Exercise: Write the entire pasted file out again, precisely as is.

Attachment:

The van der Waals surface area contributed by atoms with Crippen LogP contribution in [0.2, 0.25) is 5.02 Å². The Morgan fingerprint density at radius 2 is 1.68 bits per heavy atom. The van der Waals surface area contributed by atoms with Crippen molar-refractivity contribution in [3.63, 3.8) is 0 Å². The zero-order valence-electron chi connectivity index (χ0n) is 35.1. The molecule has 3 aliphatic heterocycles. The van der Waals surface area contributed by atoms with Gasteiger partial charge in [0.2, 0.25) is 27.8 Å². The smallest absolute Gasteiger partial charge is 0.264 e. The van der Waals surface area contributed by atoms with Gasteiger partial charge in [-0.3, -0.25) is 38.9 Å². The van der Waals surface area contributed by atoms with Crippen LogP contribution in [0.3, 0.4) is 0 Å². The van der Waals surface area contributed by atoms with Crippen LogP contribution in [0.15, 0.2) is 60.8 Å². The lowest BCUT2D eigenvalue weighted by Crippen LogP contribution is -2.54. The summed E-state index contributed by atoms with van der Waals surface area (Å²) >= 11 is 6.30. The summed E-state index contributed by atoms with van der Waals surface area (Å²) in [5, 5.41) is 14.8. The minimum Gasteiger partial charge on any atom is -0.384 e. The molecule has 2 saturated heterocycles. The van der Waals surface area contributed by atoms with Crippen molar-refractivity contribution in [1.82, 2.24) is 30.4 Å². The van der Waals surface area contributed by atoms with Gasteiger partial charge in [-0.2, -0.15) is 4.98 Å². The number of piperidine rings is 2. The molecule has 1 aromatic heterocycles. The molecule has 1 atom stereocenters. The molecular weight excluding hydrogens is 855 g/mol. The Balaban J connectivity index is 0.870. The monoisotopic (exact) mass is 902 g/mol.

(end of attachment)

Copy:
The van der Waals surface area contributed by atoms with Crippen LogP contribution in [0.2, 0.25) is 5.02 Å². The Morgan fingerprint density at radius 2 is 1.68 bits per heavy atom. The van der Waals surface area contributed by atoms with Crippen molar-refractivity contribution in [3.63, 3.8) is 0 Å². The zero-order valence-electron chi connectivity index (χ0n) is 35.1. The molecule has 3 aliphatic heterocycles. The van der Waals surface area contributed by atoms with Gasteiger partial charge in [0.2, 0.25) is 27.8 Å². The smallest absolute Gasteiger partial charge is 0.264 e. The van der Waals surface area contributed by atoms with Gasteiger partial charge in [-0.3, -0.25) is 38.9 Å². The van der Waals surface area contributed by atoms with Crippen LogP contribution in [0.3, 0.4) is 0 Å². The van der Waals surface area contributed by atoms with Crippen LogP contribution in [0.15, 0.2) is 60.8 Å². The lowest BCUT2D eigenvalue weighted by Crippen LogP contribution is -2.54. The summed E-state index contributed by atoms with van der Waals surface area (Å²) >= 11 is 6.30. The summed E-state index contributed by atoms with van der Waals surface area (Å²) in [5, 5.41) is 14.8. The minimum Gasteiger partial charge on any atom is -0.384 e. The molecule has 2 saturated heterocycles. The van der Waals surface area contributed by atoms with Crippen molar-refractivity contribution in [1.82, 2.24) is 30.4 Å². The van der Waals surface area contributed by atoms with Gasteiger partial charge in [-0.2, -0.15) is 4.98 Å². The number of piperidine rings is 2. The molecule has 1 aromatic heterocycles. The molecule has 1 atom stereocenters. The molecular weight excluding hydrogens is 855 g/mol. The Balaban J connectivity index is 0.870. The monoisotopic (exact) mass is 902 g/mol.